The Woman in Cabin 10
Oh, this could have been so different! Travel writer Lo Blacklock gets her Big Chance to take on a juicy assignment and show that she is ready for Prime Time. Spunky, I thought. Full of energy, intuitive, observant, and astute.
Nope. Lo is none of those things.
Instead she suffers from anxiety attacks, a problem exacerbated by a burglary that takes place only days before she leaves. The attack almost destroys her but she pulls it together (good!) and boards the luxury yacht that is her assignment. On the first night, she hears a body being dumped overboard and sees blood smeared on the veranda of the neighboring cabin.
Wrong Things / Wrong Time
Lo then does all the wrong things at the wrong time with the wrong people. She acts when she should be thinking and freezes when she should act. She gets drunk and loses control. She doesn’t stop, or even pretend to stop, when she realizes that she’s in danger. She becomes a blunt instrument in blind pursuit of a truth many people don’t want her to see.
In other words, Lo is a mess who nearly gets herself and at least one other person killed. Worse, from my perspective as a writer, she switches abruptly from being suspicious of everyone to assuming that she will be fine despite much evidence to the contrary. The movie is in development but I’m not boarding that ship anytime soon.
Why Books About Dysfunctional Women?
I know I’m in the minority here. These books get great reviews. They make it onto Best Seller lists and become Book Group selections. They get movie contracts and A-List stars in the cast. No one else seems to be put off by female characters who can’t cope with life or think their way out of a paper bag.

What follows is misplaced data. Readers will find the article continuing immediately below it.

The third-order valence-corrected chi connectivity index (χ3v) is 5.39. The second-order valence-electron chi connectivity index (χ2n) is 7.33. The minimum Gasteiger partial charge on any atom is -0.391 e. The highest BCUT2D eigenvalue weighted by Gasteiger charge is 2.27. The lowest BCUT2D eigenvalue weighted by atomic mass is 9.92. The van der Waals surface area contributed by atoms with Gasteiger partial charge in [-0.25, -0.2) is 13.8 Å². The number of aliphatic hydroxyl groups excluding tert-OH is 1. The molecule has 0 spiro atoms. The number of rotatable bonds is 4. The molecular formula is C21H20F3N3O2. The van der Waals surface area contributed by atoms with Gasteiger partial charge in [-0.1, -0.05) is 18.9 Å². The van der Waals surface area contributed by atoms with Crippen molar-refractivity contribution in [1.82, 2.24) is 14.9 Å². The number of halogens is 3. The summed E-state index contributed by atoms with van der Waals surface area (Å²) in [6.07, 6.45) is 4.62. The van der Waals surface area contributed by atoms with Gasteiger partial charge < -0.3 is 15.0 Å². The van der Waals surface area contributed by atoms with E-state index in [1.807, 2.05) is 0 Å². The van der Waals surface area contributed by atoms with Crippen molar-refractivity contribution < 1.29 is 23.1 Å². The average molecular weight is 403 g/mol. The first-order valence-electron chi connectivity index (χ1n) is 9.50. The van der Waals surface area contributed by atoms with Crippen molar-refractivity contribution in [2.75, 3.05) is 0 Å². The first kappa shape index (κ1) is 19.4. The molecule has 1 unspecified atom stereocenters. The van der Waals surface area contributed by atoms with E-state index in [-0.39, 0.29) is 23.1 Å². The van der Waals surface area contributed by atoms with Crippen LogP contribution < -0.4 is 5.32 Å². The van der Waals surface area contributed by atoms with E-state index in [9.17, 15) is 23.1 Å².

My question is why are we seeing so many novels about dysfunctional, disagreeable, unlikeable, and unreliable women. This breaks down into two sub-questions:
- Why are women authors creating dysfunctional female characters?
I wish I had a good answer. Have we reached a post-feminist period when women authors feel free to create characters who are not strong, smart, admirable, and sympathetic? Do they think we have reached a time when it’s okay to explore the darker side of a woman’s inner being? Do they now put more of their imperfect selves into their protagonists without fear of bad critical reviews? Your guess is as good as mine.
- Why are women readers snapping up these books?
Dysfunctional Women and Disagreeable People have become the darlings of book groups—which are mostly populated by women. I think I understand their appeal to some readers. These flawed, weak women with their defects and limitations make us feel better about ourselves. “I would never do that,” we think. “I know better than to behave that way.” “I would be stronger, smarter, cannier than her!”
Avoiding Dysfunctional Women
Yeah, right. Except that these female characters bore me. In real life, I don’t hang out with weak people so that I can feel stronger by comparison. My friends are strong, smart, knowledgeable women with ideas, opinions and the ability to function.
Even in fiction, I preferred Gone Girl by Gillian Flynn. Her protagonist, Amy Dunne, might be a psychopath, but she’s determined, smart and savvy. I enjoyed going along for the ride as she outsmarts and out maneuvers the men in her life: her husband, the police and the media. While I would never do what she does, I got a kick out of watching a woman get away with deceiving everyone.
Is it too much to ask for a heroine in contemporary fiction who is smart, strong and in full possession of her wits? A protagonist with common sense and the wisdom to assess a situation before acting? Who has more foresight than remorse?
Spare me any more books about weepy drunks, anxiety attacks, and dead girls. I’m done with Dysfunctional Women and Disagreeable People. Now, I just have to keep them out of my book group.